Our encouragement instills confidence in their unique path and our leadership is a roadmap of how they should love, act and pursue their purpose.
As they take their first steps they do so in the comfort and safety of our gentle hand behind them. But as they gain momentum and confidence they run ahead, knowing that we are right behind them ready to encourage them and provide a safe and warm place to land should they fall.
In my final year of medicine, I failed a significant exam. I was devastated and exhausted. I remember crying as I talked my dad over the phone, he encouraged me to take a week off and come back to Perth, which I did. It was one of the most refreshing weeks I’ve experienced. With their leadership and praise instilled in me, I knew I was capable to pursue a career as a doctor but most importantly that they were behind me.
The journey of fatherhood is that of a gradual release of our children. I believe for my boys that constant specific encouragement and leading intentionally will provide them with a foundation as they venture out into the world.
It should come as no surprise that one of my favourite advertisements on TV at the moment is from Dads4kids below. It illustrates these points perfectly. As dads we walk ahead, we walk beside and we walk behind our children, leading, encouraging and releasing them as fathers who love our children and desire the best for them.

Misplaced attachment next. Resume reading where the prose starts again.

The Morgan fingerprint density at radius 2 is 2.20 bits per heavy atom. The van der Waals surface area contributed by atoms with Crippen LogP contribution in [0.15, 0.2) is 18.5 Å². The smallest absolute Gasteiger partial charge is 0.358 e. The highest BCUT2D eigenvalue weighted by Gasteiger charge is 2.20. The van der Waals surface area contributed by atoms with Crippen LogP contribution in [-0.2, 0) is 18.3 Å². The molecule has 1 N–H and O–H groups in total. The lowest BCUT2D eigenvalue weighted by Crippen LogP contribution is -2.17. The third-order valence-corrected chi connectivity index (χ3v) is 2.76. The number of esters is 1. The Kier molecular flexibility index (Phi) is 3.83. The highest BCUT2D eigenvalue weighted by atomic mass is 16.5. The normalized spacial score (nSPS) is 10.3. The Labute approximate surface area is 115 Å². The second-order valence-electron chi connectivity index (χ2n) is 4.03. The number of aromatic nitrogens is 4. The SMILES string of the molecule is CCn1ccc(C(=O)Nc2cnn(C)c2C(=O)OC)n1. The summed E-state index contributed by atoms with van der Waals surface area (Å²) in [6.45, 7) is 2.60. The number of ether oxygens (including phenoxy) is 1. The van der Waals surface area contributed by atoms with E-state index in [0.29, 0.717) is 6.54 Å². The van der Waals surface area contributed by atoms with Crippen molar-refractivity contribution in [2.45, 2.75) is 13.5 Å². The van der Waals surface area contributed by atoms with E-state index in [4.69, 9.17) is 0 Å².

Live intentionally and love relentlessly
Dr. Jonathan Ramachenderan @thehealthyGP
5 comments on “The purpose of fatherhood”
Brilliant as usual. It seems so obvious when read, I wish all Dads would read this. So, another boy eh ???
LikeLiked by 1 person
Yes it was unmistakeable, the ultrasound shows it clearly!
Thanks Janet, I appreciate your encouragement.
As a physician, and more importantly a mother, I appreciate the challenges you have overcome to be the father you are. I love your instructions: lead, encourage, release. I must admit I have a hard time releasing, but know it is necessary with 2 teenage children.
My husband is also a physician and he values his time with me and our kids more than anything. We moved 7 years ago so he could take on a new position with twice the holidays. This was the best decision we ever made as I watch his relationship with our children flourish into something very special and treasured.
All the best with your newest journey.
Congratulations! Your boys are lucky to have you as a father. One of my med school friends just had her third boy this weekend. What a blessing.
LikeLiked by 1 person
Thank you so much we are very excited too! It’s really my prayer that I have wisdom for each step of the way as I raise these boys that have been entrusted despite my imperfections. Thank you.